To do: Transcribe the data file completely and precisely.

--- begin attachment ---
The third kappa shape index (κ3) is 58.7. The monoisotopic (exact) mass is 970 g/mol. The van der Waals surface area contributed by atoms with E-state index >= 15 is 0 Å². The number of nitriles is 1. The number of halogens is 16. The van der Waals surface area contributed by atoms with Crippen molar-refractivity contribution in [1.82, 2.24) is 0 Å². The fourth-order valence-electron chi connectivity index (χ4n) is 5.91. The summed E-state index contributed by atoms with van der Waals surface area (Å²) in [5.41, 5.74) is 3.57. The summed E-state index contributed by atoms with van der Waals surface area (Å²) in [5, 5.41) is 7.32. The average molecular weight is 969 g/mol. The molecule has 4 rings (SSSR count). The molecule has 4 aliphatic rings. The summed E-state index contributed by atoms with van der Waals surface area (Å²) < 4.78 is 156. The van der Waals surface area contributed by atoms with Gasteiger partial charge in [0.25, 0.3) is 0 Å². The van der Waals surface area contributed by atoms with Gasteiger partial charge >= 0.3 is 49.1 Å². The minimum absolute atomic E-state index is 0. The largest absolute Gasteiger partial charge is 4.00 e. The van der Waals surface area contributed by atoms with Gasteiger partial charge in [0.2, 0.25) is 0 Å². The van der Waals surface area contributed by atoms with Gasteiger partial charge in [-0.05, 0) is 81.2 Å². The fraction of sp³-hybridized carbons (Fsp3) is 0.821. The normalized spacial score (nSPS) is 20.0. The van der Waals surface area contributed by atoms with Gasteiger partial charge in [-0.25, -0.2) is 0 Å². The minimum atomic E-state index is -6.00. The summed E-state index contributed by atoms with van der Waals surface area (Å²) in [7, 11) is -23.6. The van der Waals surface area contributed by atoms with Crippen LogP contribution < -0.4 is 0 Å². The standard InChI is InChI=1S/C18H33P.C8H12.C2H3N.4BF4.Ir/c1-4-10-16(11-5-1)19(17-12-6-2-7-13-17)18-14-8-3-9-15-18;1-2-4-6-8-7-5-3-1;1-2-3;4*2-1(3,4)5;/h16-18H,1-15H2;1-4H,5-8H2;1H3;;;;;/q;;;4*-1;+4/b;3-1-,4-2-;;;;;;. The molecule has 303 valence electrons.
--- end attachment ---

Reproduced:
The third kappa shape index (κ3) is 58.7. The monoisotopic (exact) mass is 970 g/mol. The van der Waals surface area contributed by atoms with E-state index >= 15 is 0 Å². The number of nitriles is 1. The number of halogens is 16. The van der Waals surface area contributed by atoms with Crippen molar-refractivity contribution in [1.82, 2.24) is 0 Å². The fourth-order valence-electron chi connectivity index (χ4n) is 5.91. The summed E-state index contributed by atoms with van der Waals surface area (Å²) in [5.41, 5.74) is 3.57. The summed E-state index contributed by atoms with van der Waals surface area (Å²) in [5, 5.41) is 7.32. The average molecular weight is 969 g/mol. The molecule has 4 rings (SSSR count). The molecule has 4 aliphatic rings. The summed E-state index contributed by atoms with van der Waals surface area (Å²) < 4.78 is 156. The van der Waals surface area contributed by atoms with Gasteiger partial charge in [0.25, 0.3) is 0 Å². The van der Waals surface area contributed by atoms with Gasteiger partial charge >= 0.3 is 49.1 Å². The minimum absolute atomic E-state index is 0. The largest absolute Gasteiger partial charge is 4.00 e. The van der Waals surface area contributed by atoms with Gasteiger partial charge in [0.2, 0.25) is 0 Å². The van der Waals surface area contributed by atoms with Gasteiger partial charge in [-0.05, 0) is 81.2 Å². The fraction of sp³-hybridized carbons (Fsp3) is 0.821. The normalized spacial score (nSPS) is 20.0. The van der Waals surface area contributed by atoms with Gasteiger partial charge in [-0.25, -0.2) is 0 Å². The minimum atomic E-state index is -6.00. The summed E-state index contributed by atoms with van der Waals surface area (Å²) in [7, 11) is -23.6. The van der Waals surface area contributed by atoms with Crippen LogP contribution < -0.4 is 0 Å². The standard InChI is InChI=1S/C18H33P.C8H12.C2H3N.4BF4.Ir/c1-4-10-16(11-5-1)19(17-12-6-2-7-13-17)18-14-8-3-9-15-18;1-2-4-6-8-7-5-3-1;1-2-3;4*2-1(3,4)5;/h16-18H,1-15H2;1-4H,5-8H2;1H3;;;;;/q;;;4*-1;+4/b;3-1-,4-2-;;;;;;. The molecule has 303 valence electrons.